Besides disrupting the normalcy of millions of lives, the tumultuous events of the past year have changed the importance of social media in terms of spreading news, information and voicing opinions. Among the usual memes and selfies, Instagram feeds are now littered with screenshots of political tweets, videos of police violence and colourful infographics tackling racism, homophobia and more. In a way, we’re witnessing the dawn of a new wave of internet activism, pejoratively known as “performative activism”, that is seemingly becoming the internet’s default response to any tragedy or major world event.
While the majority of people participating in internet activism don’t have bad intentions, posts are often empty and disingenuous; it’s almost a puzzle to distinguish between spreading impactful awareness and simply reposting something just because your friends have already done so. Even worse, in many cases, the people posting #BlackLivesMatter are those who sing the n-word while listening to their favourite song or are those who engage in casual racism towards minorities every day.
Teenagers, especially, adopt a herd mentality, not understanding or caring about what they’re reposting but patting themselves on the back for a modicum of decency. All too frequently I’ve seen “BLM chains” on TikTok, and what are essentially chain letters on Instagram, urging people to repost or duet a video if they’re not a racist. Not only is this “activism” insincere, but in many cases, it trivializes movements and drowns out the voices of those actually suffering from the oppression firsthand.
Celebrities, as well, fear being cancelled for not participating, public opinion forcing them to speak out and “spread awareness” rather than any sort of organic participation. Take 16-year old TikToker Charli D’Amelio for example, whose profile picture has been “Black Lives Matter” since early June. Trolls on social media “dare” her to change it, and of course, she would never risk cancellation by replacing it, though she hasn’t posted anything else related to the movement in months.
Celebrities participating in important movements, donating, and genuinely spreading awareness can be powerful, but those have become rare instances, replaced by insincere posts of 3-10 words that do basically nothing. In some cases, influencers even gain “clout” and fans, people applauding and worshipping them for their surface-level activism. This further incentivizes celebrities to create what are essentially meaningless PR statements anytime something bad happens in the world.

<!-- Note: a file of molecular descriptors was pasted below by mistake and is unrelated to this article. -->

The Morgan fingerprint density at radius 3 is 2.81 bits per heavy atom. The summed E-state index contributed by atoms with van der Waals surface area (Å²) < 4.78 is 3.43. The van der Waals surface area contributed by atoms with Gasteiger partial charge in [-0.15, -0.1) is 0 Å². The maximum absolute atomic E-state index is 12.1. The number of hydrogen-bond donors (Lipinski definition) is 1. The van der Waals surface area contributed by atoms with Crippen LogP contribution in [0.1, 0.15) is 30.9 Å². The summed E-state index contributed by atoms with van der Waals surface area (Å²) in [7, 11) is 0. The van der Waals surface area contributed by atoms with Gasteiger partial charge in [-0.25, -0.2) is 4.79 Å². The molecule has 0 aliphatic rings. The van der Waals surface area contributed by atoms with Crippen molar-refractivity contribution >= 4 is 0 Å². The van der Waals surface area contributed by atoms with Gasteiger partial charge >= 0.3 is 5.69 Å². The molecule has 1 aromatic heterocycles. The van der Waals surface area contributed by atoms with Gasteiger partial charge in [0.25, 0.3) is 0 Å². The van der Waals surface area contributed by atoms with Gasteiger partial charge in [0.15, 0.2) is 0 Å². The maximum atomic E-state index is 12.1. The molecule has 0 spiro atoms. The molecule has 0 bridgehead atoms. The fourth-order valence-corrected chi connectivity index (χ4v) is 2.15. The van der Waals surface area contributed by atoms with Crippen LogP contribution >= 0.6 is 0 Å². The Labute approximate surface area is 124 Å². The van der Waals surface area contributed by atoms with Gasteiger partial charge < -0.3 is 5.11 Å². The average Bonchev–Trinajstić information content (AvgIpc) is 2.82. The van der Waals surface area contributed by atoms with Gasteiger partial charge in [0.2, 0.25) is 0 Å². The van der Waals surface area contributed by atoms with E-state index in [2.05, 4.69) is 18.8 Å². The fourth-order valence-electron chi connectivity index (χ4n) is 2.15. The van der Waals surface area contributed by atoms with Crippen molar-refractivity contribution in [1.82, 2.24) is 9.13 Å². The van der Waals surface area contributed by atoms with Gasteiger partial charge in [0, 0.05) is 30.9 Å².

Corporations similarly profit off their own genre of performative activism. This isn’t always as blatant as the direct commodification of movements (the sale of “Don’t Shoot” t-shirts is a wonderful example), but is often masked as commendable participation in activism (Berkeley Political Review, 2018). In reality, it’s only being used to hide issues deeply ingrained within their corporate culture.
Take, for example, Walmart, who declared that they will no longer lock up beauty products commonly used by people of colour. Internet giant Amazon has placed a one-year moratorium on their facial recognition software, ‘Rekognition’, which is gravely inaccurate in identifying people of colour and is also sold to U.S. police departments. As disturbing as it is that both of those situations even existed in the first place, Amazon and Walmart’s changes are both relatively positive. However, those applauding the corporations for their acts seem to gloss over the fact that Walmart allegedly still maintains the same inhumane child slavery practices as it has for the past 15+ years (Retail Dive, 2019), and Amazon has still not addressed the white supremacist merchandise that was sold on their website (the Action Center on Race and the Economy, 2018) or the appalling working conditions in their warehouses.
When corporations with systemic racism, homophobia or misogyny are called out for their wrongdoings, putting out a few hollow-hearted statements, making one or two surface-level pledges, and continuing their behaviour has become industry standard. Pretending to support important movements as a way to absolve themselves of their corporate sins and continuously churn profits has become the norm.
It’s powerful and necessary for us to unite in the face of tragedy and oppression, but disingenuous performative activism at any level, whether personal, celebrity or corporate, only hurts the marginalized groups that it’s supposed to be helping.
For activism to be genuine and not merely performative, you have to understand the “why” behind a social media post. You can’t simply repost the same things as those around you, let alone congratulate yourself for doing the bare minimum. You have to hold your family, your friends and yourself accountable and recognize that, by themselves, your hashtags aren’t really helping anyone at all.